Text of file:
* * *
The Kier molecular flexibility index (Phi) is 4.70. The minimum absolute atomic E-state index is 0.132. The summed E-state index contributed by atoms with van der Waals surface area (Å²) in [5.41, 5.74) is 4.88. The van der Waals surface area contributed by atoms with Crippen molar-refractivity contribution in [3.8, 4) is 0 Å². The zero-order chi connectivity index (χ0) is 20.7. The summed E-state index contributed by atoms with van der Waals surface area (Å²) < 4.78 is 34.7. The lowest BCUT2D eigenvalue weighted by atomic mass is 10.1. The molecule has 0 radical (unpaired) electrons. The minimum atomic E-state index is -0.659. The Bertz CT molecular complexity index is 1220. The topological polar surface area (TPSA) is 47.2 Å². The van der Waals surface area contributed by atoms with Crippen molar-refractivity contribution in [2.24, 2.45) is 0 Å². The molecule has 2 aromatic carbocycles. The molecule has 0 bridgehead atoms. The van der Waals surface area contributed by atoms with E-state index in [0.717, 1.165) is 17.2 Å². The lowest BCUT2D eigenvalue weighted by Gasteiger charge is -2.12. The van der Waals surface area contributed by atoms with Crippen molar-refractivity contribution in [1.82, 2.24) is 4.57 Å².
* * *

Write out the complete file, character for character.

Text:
The Kier molecular flexibility index (Phi) is 4.70. The minimum absolute atomic E-state index is 0.132. The summed E-state index contributed by atoms with van der Waals surface area (Å²) in [5.41, 5.74) is 4.88. The van der Waals surface area contributed by atoms with Crippen molar-refractivity contribution in [3.8, 4) is 0 Å². The zero-order chi connectivity index (χ0) is 20.7. The summed E-state index contributed by atoms with van der Waals surface area (Å²) < 4.78 is 34.7. The lowest BCUT2D eigenvalue weighted by atomic mass is 10.1. The molecule has 0 radical (unpaired) electrons. The minimum atomic E-state index is -0.659. The Bertz CT molecular complexity index is 1220. The topological polar surface area (TPSA) is 47.2 Å². The van der Waals surface area contributed by atoms with Crippen molar-refractivity contribution in [2.24, 2.45) is 0 Å². The molecule has 2 aromatic carbocycles. The molecule has 0 bridgehead atoms. The van der Waals surface area contributed by atoms with E-state index in [0.717, 1.165) is 17.2 Å². The lowest BCUT2D eigenvalue weighted by Gasteiger charge is -2.12. The van der Waals surface area contributed by atoms with Crippen molar-refractivity contribution in [1.82, 2.24) is 4.57 Å².